Regression models in French: Part II

A linear mixed effects regression model of some data on intonation from Bodo Winter.
A linear mixed effects regression model of some data on intonation from Bodo Winter.

In a previous post, we talked about the vocabulary of a number of different kinds of regression models. Today, let’s move on to mixed effects models.  You can find an excellent discussion of mixed effects models here on Bodo Winter’s web site.  There is also some coverage of mixed effects models in Harald Baayen’s book Analyzing linguistic data: A practical introduction to statistics using RStefan Gries’s book Statistics for linguistics with R: A practical introduction has a good critique of current applications of mixed effects models in linguistics.

In statistics, an “effect” is anything that might affect the values in a sample. If we are building a statistical model of crop yields, an example of an effect might be the weather. If we are building a statistical model of voice onset times (the time gap between when a consonant is released from the mouth and when the vocal cords start vibrating for a following vowel), an example of an effect might be whether or not the associated syllable is stressed.

We can talk about two kinds of effects: fixed effects, and random effects.
As explained by Bodo Winter, fixed effects are things with a systematic and predictable influence on your results. They exhaust the possible levels, even if “only” defined operationally. As Stefan Gries puts it, fixed effects cover all possible levels (values that a variable could take) in the population. In contrast, random effects (as explained by Bodo Winter) are generally something that can be expected to have a non-systematic, idiosyncratic, unpredictable, or “random” influence on your data. In linguistic experiments, that is often “subject” and “item.” As Stefan Gries puts it, random effects sample the population, rather than exhausting it.  To see if you have this down, figure out if the following described fixed effects, or random effects:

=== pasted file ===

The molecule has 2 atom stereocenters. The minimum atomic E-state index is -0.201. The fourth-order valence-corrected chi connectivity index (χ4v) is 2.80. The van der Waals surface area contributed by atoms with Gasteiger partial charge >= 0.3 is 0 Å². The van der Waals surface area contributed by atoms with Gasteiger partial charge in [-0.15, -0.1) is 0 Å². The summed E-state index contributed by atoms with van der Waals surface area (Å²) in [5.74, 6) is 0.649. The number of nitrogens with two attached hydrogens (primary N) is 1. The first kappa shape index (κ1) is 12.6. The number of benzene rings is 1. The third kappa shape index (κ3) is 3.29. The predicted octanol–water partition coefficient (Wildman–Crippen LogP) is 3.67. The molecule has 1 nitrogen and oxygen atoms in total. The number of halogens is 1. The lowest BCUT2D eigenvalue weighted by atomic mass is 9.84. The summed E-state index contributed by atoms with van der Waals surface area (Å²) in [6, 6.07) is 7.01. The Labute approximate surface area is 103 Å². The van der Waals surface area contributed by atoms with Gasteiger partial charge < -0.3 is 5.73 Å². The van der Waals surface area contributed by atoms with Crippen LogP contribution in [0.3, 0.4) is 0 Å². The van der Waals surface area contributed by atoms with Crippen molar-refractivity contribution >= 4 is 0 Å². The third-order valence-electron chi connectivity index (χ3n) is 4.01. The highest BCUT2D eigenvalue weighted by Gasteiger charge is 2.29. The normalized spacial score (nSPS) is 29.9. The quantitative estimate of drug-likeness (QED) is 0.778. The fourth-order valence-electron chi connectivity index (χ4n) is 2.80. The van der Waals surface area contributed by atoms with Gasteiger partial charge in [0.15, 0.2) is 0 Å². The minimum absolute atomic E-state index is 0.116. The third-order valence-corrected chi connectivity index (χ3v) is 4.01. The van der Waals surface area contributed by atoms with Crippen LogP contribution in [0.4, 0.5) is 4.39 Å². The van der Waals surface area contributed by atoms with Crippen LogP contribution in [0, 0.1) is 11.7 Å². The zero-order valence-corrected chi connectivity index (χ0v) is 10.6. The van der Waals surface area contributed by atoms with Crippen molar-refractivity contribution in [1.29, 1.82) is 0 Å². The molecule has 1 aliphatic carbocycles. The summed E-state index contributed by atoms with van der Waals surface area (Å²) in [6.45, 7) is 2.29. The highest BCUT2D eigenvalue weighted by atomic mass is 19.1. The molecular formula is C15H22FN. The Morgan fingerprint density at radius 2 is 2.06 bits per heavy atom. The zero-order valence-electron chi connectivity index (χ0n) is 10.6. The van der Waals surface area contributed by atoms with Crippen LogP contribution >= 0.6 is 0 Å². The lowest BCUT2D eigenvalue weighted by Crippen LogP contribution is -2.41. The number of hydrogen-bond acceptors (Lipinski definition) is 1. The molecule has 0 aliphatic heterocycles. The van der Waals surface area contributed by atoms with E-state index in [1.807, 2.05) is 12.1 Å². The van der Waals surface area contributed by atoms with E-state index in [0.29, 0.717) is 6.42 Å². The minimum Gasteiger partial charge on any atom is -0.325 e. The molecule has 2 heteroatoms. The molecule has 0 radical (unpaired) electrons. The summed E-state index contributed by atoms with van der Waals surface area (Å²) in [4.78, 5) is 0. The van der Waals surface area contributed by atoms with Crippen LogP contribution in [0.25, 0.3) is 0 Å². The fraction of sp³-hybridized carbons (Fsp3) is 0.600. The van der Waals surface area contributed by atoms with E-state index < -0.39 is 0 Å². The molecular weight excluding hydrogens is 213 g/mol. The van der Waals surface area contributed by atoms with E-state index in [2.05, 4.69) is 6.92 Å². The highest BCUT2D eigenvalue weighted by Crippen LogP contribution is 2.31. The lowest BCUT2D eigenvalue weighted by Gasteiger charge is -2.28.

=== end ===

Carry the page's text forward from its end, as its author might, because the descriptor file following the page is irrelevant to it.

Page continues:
1. The Kukú language has voiced, voiceless, and implosive consonants. I have some of each in my experiment.
  2. The Kukú language has bilabial, alveolar, palatal, velar, labiovelar, and glottal stops. I have some of each in my experiment.
  3. For the purposes of my experiment, I am defining politeness as having two levels: casual, and formal. I have some of each in my experiment.
  4. There are almost 2,000 verbs in the CRAFT corpus. My student sampled 30 for a study of sentence plausibility.
  5. There are a number of labs in the Pharmacology department. My student recruited volunteers from one of them.
  6. There is an infinite number of sentences in Mousey Banana (a former co-worker’s favorite language name; more properly, it would be Musey Banana or Massa Banana; they are spoken in Chad and Cameroon), as there are in any language. Suppose that I took a sample of them for a study of intonation.

(Yes, these come straight from my statistics lecture notes.)  The first three of those are all fixed effects.  The last three are all random effects.